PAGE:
This morning I learned that serious vulnerability has been found in WordPress core and that updating fast is critical! WordPress released a new version 3.4.2 yesterday that besides the essential security fixes also have a few functional bug-fixes. Failing to prioritize an upgrade like this may be an invitation for hackers, but make sure you follow the upgrade guideline and that you make a full backup before proceeding!
Typically hackers seek to use WordPress websites as a platform to distribute malware and steal traffic and the huge popularity of WordPress makes it an ideal target. Many blogs have a good deal of traffic and once a vulnerability is known it is possible to write programs that systematically scan WordPress websites for the invulnerability.
Once a site has been affected it is unfortunately quite difficult to identify the malware and find the many back-doors hackers install to keep the site under their control. Therefore site owners are often not aware of the problem – at least not until the site locked out by major browsers and search engines showing a warning and recommending users to stay away from the infected website. This is where you start to panic… I did the first time it happened to one of my sites. Good news is that once the site is cleaned it is possible to request the ban to be lifted e.g. using Google Webmaster Tools.
[exec]$filestr = file_get_contents(‘http://tripwiremagazine.com/googleadsensebelowmoretag.inc’);echo $filestr;[/exec]
I use WebsiteDefender to protect and scan all my sites daily and I get warnings like the one below when plugins or core service need to be upgraded. This is useful as it makes the window of opportunity for hackers a lot smaller … if you react on the warnings.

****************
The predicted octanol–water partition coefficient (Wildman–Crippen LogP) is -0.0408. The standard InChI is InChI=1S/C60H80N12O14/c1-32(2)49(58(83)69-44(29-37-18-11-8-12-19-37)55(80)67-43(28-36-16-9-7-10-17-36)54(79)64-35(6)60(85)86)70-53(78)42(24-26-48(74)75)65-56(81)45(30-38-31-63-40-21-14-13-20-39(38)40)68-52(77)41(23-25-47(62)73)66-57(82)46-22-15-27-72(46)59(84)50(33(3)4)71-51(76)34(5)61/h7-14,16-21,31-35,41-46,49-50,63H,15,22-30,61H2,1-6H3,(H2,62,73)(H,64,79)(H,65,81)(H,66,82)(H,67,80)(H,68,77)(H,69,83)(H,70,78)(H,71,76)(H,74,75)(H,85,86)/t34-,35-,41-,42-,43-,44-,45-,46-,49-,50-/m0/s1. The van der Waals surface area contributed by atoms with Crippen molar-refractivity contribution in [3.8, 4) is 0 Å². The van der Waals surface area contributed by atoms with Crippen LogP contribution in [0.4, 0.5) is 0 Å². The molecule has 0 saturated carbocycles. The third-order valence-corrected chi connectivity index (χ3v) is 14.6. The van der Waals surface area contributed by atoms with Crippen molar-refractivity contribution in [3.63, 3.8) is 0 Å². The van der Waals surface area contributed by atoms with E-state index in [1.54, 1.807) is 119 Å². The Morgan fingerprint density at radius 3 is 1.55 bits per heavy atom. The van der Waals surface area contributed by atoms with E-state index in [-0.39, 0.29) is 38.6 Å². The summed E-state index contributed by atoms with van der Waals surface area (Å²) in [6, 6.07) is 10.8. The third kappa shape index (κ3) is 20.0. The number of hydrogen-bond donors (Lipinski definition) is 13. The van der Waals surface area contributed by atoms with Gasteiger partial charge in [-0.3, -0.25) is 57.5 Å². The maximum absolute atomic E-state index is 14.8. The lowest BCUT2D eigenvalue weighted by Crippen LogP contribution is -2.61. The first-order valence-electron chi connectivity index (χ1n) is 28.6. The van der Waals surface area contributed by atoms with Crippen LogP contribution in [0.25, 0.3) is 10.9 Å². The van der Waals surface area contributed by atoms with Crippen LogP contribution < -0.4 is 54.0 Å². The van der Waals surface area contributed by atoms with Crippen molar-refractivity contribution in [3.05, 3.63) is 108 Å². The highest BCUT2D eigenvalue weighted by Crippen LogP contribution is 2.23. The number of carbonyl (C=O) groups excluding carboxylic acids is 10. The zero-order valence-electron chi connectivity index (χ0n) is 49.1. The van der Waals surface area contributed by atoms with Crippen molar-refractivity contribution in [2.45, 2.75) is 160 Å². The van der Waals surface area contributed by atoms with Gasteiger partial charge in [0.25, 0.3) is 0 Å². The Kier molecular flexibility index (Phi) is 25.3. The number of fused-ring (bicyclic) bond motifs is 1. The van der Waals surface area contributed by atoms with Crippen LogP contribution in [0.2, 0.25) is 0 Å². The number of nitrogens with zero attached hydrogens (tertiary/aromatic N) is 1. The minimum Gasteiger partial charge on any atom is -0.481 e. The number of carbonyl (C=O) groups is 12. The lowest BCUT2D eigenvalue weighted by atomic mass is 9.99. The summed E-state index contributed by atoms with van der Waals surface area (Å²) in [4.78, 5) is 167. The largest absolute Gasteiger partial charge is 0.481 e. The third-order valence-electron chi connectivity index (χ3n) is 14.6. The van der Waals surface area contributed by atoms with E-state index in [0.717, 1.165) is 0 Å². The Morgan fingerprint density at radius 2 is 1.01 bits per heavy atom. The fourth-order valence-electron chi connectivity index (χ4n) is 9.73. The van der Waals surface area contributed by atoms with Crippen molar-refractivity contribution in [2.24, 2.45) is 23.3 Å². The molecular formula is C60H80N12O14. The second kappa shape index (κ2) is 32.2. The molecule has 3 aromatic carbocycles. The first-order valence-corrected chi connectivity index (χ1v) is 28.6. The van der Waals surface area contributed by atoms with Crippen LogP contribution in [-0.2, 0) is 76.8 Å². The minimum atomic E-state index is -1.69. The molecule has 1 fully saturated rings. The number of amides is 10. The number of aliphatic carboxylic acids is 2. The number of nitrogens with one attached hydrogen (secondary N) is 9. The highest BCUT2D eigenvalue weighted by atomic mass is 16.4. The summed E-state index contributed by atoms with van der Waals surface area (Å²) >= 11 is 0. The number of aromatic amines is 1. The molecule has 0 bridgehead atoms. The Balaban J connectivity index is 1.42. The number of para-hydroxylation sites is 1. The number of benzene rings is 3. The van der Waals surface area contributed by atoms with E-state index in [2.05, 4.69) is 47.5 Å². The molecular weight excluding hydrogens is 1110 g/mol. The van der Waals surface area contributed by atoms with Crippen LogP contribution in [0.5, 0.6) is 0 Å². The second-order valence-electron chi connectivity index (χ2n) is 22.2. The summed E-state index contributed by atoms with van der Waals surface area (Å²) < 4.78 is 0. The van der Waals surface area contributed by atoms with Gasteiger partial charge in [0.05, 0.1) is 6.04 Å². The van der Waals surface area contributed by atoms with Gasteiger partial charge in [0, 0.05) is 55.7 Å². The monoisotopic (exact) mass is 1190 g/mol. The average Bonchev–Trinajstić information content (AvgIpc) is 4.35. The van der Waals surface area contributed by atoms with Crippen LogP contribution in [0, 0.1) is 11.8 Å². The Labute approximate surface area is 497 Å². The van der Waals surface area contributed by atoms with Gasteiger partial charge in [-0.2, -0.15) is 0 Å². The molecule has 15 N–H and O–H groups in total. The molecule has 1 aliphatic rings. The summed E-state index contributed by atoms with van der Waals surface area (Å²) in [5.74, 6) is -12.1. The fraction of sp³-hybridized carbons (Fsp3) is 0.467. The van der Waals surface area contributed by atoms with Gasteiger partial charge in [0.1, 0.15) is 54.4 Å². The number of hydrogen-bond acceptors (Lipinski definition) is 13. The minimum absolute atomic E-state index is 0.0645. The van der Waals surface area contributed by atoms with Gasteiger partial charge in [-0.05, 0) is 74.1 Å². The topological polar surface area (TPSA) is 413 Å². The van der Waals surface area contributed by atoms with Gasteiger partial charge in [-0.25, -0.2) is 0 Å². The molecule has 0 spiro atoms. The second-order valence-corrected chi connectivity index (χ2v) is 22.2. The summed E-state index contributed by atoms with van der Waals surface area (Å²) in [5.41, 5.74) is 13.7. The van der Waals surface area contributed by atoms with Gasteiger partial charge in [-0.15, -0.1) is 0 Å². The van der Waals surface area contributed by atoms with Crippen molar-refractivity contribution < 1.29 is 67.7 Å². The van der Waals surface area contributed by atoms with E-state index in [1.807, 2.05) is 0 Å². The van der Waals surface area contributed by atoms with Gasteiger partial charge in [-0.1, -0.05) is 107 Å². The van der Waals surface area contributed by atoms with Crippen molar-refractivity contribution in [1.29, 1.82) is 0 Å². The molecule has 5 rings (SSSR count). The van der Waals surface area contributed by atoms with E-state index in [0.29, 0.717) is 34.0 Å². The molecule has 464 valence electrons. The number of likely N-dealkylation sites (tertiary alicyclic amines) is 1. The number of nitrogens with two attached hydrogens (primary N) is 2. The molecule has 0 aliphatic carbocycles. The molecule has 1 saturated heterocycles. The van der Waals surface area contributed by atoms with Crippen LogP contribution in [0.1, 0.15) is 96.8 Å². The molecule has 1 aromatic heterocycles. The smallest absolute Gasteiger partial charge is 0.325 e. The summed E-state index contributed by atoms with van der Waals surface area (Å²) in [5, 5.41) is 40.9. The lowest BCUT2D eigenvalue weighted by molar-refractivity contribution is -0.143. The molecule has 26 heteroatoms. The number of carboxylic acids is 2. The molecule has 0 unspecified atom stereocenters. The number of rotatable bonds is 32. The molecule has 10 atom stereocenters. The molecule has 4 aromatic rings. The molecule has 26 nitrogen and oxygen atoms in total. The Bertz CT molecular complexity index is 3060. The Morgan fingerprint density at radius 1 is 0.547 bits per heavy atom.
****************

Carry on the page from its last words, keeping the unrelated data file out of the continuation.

I have had one of my sites hacked some time ago and I was really under pressure. I did some research and found WebsiteDefender to be very useful (started using the free service). After trying to get rid of a hacker infection for weeks I found it to be very effective for identifying and cleaning the infected files spread all over my server – used by the hacker to gain access to the server (hidden back doors).
I also use Sucuri as I find their 1-click hardening effective. Further it works a bit differently than WebsiteDefender (daily scanning – premium plan) and do proactive protection – among other things it block IPs that send “suspicious requests”, keeps a record of all transactions performed in the back-end etc.
Lars is passionate about web design, web development, SEO, social media and loves to look into new technologies, techniques, tools etc. and to write articles for tripwire magazine readers.